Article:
Discourse, 7 April 1840

  • Source Note
  • Historical Introduction

Document Transcript

He said that soon after reaching , he called on , and asked permission to leave with him the memorial with which he had been entrusted, at the same time briefly stating its contents. ’s manner was very repulsive, and it was only after his (Smith’s) urgent request that he consented to receive the paper and to give an answer on the morrow. The next day Smith again called, when cut short the interview by saying, “I can do nothing for you, gentlemen. If I were to, I should go against the whole state of , and that state would go against me at the next election.” Mr. Smith said he was thunderstruck at this avowal. He had always believed to be a high-minded statesman, and had uniformly supported him as such; but he now saw that he was only a huckstering politician, who would sacrifice any and every thing to promote his re-election. He left him abruptly, and rejoiced, when without the walls of the palace, that he could once more breathe the air of a freeman. [p. [2]]

Footnotes

  1. 1

    JS arrived in Washington DC on 28 November 1839. (Letter to Hyrum Smith and Nauvoo High Council, 5 Dec. 1839.)  

  2. 2

    The Saints had prepared a memorial to the United States Congress that recounted their suffering and losses in Missouri and requested federal redress. (Memorial to the United States Senate and House of Representatives, ca. 30 Oct. 1839–27 Jan. 1840.)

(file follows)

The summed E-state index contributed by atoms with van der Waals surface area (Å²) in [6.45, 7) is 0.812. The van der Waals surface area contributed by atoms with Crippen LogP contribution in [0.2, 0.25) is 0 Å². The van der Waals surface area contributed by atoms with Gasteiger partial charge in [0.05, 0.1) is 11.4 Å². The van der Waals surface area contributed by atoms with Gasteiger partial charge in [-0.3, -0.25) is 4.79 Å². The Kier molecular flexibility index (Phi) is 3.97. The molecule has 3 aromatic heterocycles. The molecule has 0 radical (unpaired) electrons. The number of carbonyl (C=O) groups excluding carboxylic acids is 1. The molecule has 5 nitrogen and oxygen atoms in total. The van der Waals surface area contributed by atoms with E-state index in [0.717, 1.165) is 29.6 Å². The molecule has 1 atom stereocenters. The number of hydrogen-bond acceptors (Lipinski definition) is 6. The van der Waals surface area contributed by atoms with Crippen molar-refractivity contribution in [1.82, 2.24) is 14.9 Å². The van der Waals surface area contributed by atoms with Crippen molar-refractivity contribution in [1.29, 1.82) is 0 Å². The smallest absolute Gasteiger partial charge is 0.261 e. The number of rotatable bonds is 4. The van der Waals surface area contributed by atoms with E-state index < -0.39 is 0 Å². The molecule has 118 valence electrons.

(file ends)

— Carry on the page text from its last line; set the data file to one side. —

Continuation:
3. 3

    In two earlier accounts, JS reported Van Buren’s statement similarly. He and Higbee wrote on 5 December 1839 that Van Buren had said, “What can I do? I can do nothing for you,— if I do any thing, I shall come in contact with the whole State of Missouri.” On 1 March 1840, JS stated that Van Buren had said, “Help you! how can I help you? All Missouri would turn against me.” (Letter to Hyrum Smith and Nauvoo High Council, 5 Dec. 1839; Discourse, 1 Mar. 1840.)  

  4. 4

    It is unknown if JS voted for Van Buren in 1836. Residents in Kirtland, Ohio, voted overwhelmingly for Van Buren that year, even though he lost at the county and state levels. In 1838 JS and other church leaders supported Democratic candidates in Missouri elections. Furthermore, Elias Higbee explained to a congressional committee in February 1840 that the majority of church members had traditionally voted for Democratic candidates for political offices “in consequence of the democratick principles having been taught us [them] from our [their] infancy.” (“Gross Distortion and Abuse,” Painesville [OH] Republican, 1 Dec. 1836, [2]; JS, Journal, 5–7 May 1838; Harper, “‘Dictated by Christ’: Joseph Smith and the Politics of Revelation,” 287–288; Letter from Elias Higbee, 22 Feb. 1840.)  

    Painesville Republican. Painesville, OH. 1836–1841.

    Harper, Steven C. “‘Dictated by Christ’: Joseph Smith and the Politics of Revelation.” Journal of the Early Republic 26, no. 2 (Summer 2006): 275–304.

  5. 5

    An October 1839 issue of a Sangamon County, Illinois, newspaper speculated that the 1840 presidential election would be a close contest between Van Buren and the expected Whig challenger, William Henry Harrison, and that Missouri was one of the states upon which Van Buren could depend for its electoral votes. (“Presidential Prospects in 1840,” Sangamo Journal [Springfield, IL], 4 Oct. 1839, [2].)  

    Sangamo Journal. Springfield, IL. 1831–1847.

  6. 6

    In a March 1840 discourse, JS stated that “he felt at home in the White House” and that “he felt that he had a perfect right there, as much right as Van Buren, because it belonged to the people, and he was one of the people.” (Discourse, 1 Mar. 1840.)